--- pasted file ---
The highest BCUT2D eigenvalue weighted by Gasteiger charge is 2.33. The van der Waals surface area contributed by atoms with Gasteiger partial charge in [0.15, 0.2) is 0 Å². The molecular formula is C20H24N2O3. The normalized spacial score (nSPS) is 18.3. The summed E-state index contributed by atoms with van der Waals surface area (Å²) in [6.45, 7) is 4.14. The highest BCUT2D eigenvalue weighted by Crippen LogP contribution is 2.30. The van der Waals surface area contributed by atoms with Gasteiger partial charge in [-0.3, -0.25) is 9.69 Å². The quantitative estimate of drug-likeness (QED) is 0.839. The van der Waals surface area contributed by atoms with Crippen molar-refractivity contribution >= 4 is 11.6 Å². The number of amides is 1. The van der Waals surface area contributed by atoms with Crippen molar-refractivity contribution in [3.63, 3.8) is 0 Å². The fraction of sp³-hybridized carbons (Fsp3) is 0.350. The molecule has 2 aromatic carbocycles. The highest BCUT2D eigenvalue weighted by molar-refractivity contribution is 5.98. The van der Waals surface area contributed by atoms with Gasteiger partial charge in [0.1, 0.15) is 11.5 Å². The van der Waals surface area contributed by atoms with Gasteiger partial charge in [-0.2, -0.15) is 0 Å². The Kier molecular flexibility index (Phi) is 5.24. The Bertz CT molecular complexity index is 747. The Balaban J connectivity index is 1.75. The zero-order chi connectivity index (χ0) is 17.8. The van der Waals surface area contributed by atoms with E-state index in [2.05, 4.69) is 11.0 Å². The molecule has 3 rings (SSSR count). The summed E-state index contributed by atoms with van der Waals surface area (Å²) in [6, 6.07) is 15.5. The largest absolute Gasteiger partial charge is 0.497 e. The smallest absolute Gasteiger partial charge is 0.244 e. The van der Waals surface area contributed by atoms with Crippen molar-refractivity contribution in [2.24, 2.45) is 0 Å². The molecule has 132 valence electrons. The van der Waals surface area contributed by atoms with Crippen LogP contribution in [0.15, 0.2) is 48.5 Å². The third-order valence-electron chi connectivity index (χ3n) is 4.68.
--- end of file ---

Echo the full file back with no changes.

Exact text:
The highest BCUT2D eigenvalue weighted by Gasteiger charge is 2.33. The van der Waals surface area contributed by atoms with Gasteiger partial charge in [0.15, 0.2) is 0 Å². The molecular formula is C20H24N2O3. The normalized spacial score (nSPS) is 18.3. The summed E-state index contributed by atoms with van der Waals surface area (Å²) in [6.45, 7) is 4.14. The highest BCUT2D eigenvalue weighted by Crippen LogP contribution is 2.30. The van der Waals surface area contributed by atoms with Gasteiger partial charge in [-0.3, -0.25) is 9.69 Å². The quantitative estimate of drug-likeness (QED) is 0.839. The van der Waals surface area contributed by atoms with Crippen molar-refractivity contribution >= 4 is 11.6 Å². The number of amides is 1. The van der Waals surface area contributed by atoms with Crippen molar-refractivity contribution in [3.63, 3.8) is 0 Å². The fraction of sp³-hybridized carbons (Fsp3) is 0.350. The molecule has 2 aromatic carbocycles. The highest BCUT2D eigenvalue weighted by molar-refractivity contribution is 5.98. The van der Waals surface area contributed by atoms with Gasteiger partial charge in [0.1, 0.15) is 11.5 Å². The van der Waals surface area contributed by atoms with Gasteiger partial charge in [-0.2, -0.15) is 0 Å². The Kier molecular flexibility index (Phi) is 5.24. The Bertz CT molecular complexity index is 747. The Balaban J connectivity index is 1.75. The zero-order chi connectivity index (χ0) is 17.8. The van der Waals surface area contributed by atoms with E-state index in [2.05, 4.69) is 11.0 Å². The molecule has 3 rings (SSSR count). The summed E-state index contributed by atoms with van der Waals surface area (Å²) in [6, 6.07) is 15.5. The largest absolute Gasteiger partial charge is 0.497 e. The smallest absolute Gasteiger partial charge is 0.244 e. The van der Waals surface area contributed by atoms with Crippen molar-refractivity contribution in [2.24, 2.45) is 0 Å². The molecule has 132 valence electrons. The van der Waals surface area contributed by atoms with Crippen LogP contribution in [0.15, 0.2) is 48.5 Å². The third-order valence-electron chi connectivity index (χ3n) is 4.68.